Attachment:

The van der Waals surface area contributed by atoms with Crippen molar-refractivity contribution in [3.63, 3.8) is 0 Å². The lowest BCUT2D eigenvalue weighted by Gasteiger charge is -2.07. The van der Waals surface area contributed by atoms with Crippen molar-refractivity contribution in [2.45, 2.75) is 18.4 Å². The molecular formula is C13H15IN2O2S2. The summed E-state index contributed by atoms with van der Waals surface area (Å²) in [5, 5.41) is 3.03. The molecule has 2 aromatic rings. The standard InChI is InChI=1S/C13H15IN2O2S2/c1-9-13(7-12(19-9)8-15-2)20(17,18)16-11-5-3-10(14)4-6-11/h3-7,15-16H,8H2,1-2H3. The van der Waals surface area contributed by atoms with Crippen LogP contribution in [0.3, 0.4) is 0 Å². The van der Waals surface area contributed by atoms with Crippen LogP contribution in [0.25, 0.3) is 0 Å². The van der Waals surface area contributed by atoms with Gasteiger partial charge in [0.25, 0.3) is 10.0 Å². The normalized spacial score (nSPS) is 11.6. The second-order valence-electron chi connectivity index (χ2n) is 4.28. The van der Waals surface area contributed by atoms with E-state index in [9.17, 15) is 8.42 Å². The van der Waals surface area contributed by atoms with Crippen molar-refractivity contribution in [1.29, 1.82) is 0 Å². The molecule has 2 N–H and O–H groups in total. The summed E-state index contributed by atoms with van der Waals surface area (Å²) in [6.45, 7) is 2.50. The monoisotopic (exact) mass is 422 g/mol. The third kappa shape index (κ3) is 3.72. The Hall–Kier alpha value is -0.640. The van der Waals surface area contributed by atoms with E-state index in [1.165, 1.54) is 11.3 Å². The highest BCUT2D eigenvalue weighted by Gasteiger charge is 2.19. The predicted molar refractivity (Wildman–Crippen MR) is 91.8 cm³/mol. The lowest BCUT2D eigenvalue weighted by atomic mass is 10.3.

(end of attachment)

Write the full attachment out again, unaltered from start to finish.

The van der Waals surface area contributed by atoms with Crippen molar-refractivity contribution in [3.63, 3.8) is 0 Å². The lowest BCUT2D eigenvalue weighted by Gasteiger charge is -2.07. The van der Waals surface area contributed by atoms with Crippen molar-refractivity contribution in [2.45, 2.75) is 18.4 Å². The molecular formula is C13H15IN2O2S2. The summed E-state index contributed by atoms with van der Waals surface area (Å²) in [5, 5.41) is 3.03. The molecule has 2 aromatic rings. The standard InChI is InChI=1S/C13H15IN2O2S2/c1-9-13(7-12(19-9)8-15-2)20(17,18)16-11-5-3-10(14)4-6-11/h3-7,15-16H,8H2,1-2H3. The van der Waals surface area contributed by atoms with Crippen LogP contribution in [0.3, 0.4) is 0 Å². The van der Waals surface area contributed by atoms with Crippen LogP contribution in [0.25, 0.3) is 0 Å². The van der Waals surface area contributed by atoms with Gasteiger partial charge in [0.25, 0.3) is 10.0 Å². The normalized spacial score (nSPS) is 11.6. The second-order valence-electron chi connectivity index (χ2n) is 4.28. The van der Waals surface area contributed by atoms with E-state index in [9.17, 15) is 8.42 Å². The van der Waals surface area contributed by atoms with Crippen molar-refractivity contribution in [1.29, 1.82) is 0 Å². The molecule has 2 N–H and O–H groups in total. The summed E-state index contributed by atoms with van der Waals surface area (Å²) in [6.45, 7) is 2.50. The monoisotopic (exact) mass is 422 g/mol. The third kappa shape index (κ3) is 3.72. The Hall–Kier alpha value is -0.640. The van der Waals surface area contributed by atoms with E-state index in [1.165, 1.54) is 11.3 Å². The highest BCUT2D eigenvalue weighted by Gasteiger charge is 2.19. The predicted molar refractivity (Wildman–Crippen MR) is 91.8 cm³/mol. The lowest BCUT2D eigenvalue weighted by atomic mass is 10.3.